#!/usr/bin/python
import re,sys,commands

#################
#Set variables
command = "df /"
critical = 95.0
warning = 75.0
#################

#build regex
dfPattern = re.compile('[0-9]+')

#get disk utilization
diskUtil = commands.getstatusoutput(command)

#split out the util %
diskUtil = diskUtil[1].split()[11]

#look for a match. If no match exit and return an
#UNKNOWN (3) state to Nagios

matchobj = dfPattern.match(diskUtil)
if (matchobj):
    diskUtil = eval(matchobj.group(0))
else:
    print "STATE UNKNOWN"
    sys.exit(3)

################################
#Uncomment and change
#diskUtil value to test plug-in
#diskUtil = 98.0
################################

#Determine state to pass to Nagios
#CRITICAL = 2
#WARNING = 1
#OK = 0
if diskUtil >= critical:
    print "FREE SPACE CRITICAL: '/' is %.2f%% full" % (float(diskUtil))
    sys.exit(2)
elif diskUtil >= warning:
    print "FREE SPACE WARNING: '/' is %.2f%% full" % (float(diskUtil))
    sys.exit(1)
else:
    print "FREE SPACE OK: '/' is %.2f%% full" % (float(diskUtil))
    sys.exit(0)

Let’s take a moment to review the Python code before we register the plug-in and use it to create a service.

At the top of the application we define the command string called by Python’s commands.getstatusoutput() routine and we set the critical and warning values. Feel free to modify these percentages — these are arbitrary values.

The next section of code executes the command string, pulls the utilization percentage from the returned list and strips the ‘%’ sign from the value. If we don’t get a valid return from the regex match we exit with a return value of 3. That’s ‘STATE UNKNOWN’ to Nagios.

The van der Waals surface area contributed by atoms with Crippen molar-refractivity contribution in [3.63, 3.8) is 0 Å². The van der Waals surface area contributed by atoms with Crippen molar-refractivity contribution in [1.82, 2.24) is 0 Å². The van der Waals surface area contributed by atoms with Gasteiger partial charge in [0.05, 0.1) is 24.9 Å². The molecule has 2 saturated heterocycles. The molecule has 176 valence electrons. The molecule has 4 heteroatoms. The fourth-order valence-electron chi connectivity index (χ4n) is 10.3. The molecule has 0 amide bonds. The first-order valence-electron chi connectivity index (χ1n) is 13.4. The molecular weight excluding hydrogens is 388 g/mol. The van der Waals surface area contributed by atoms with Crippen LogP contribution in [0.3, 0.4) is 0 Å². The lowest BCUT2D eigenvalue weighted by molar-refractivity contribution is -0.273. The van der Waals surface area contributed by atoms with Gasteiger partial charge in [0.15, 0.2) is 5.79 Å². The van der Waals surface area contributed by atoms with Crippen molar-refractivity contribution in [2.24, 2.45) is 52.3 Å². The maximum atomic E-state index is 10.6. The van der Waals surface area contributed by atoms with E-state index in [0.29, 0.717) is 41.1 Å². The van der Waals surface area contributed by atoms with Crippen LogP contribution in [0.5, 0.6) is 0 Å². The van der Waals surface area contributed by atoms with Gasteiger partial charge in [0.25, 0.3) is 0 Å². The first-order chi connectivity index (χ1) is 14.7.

The final part of the listing is a simple comparison routine that checks the returned value against the defined values for ‘CRITICAL’ and ‘WARNING.’ After doing the comparison the code returns the proper value to Nagios, prints a message to STDOUT and exits. That’s all there is to this plug-in. Simple, short and easy to understand. As we mentioned earlier in the tutorial, error checking isn’t as robust as it should be for a production plug-in, and we’ve not provided a way to configure the thresholds at run-time. Those are topics for another tutorial. Meanwhile, let’s get Nagios configured to recognize our new plug-in and attach it to a service so we can see it in action.

Plug It In

Getting Nagios to utilize your new plug-in is quite easy. We’re going to make changes to three files and restart Nagios — that’s all it takes. A note of caution: we’re running Nagios 3.2 on CentOS 5.3. If you’re using an older version of Nagios the installation process will be different.

The first file we’ll edit is /etc/nagios/command-plugins.cfg. Open up the file using your favorite text editor and look for the section beginning with:

# These are some example service check commands.  See the HTML
# documentation on the plugins for examples of how to configure
# command definitions.

command[check_tcp]=/usr/lib/nagios/plugins/check_tcp -H $HOSTADDRESS$ -p $ARG1$
command[check_udp]=/usr/lib/nagios/plugins/check_udp -H $HOSTADDRESS$ -p $ARG1$
...

At the end of this section add the following lines and save the file:

#our diskFree.py example
command[diskFree]=/usr/lib/nagios/plugins/diskFree.py -H $HOSTADDRESS$

Drop down one directory to /etc/nagios/objects and open commands.cfg. Locate the section beginning with: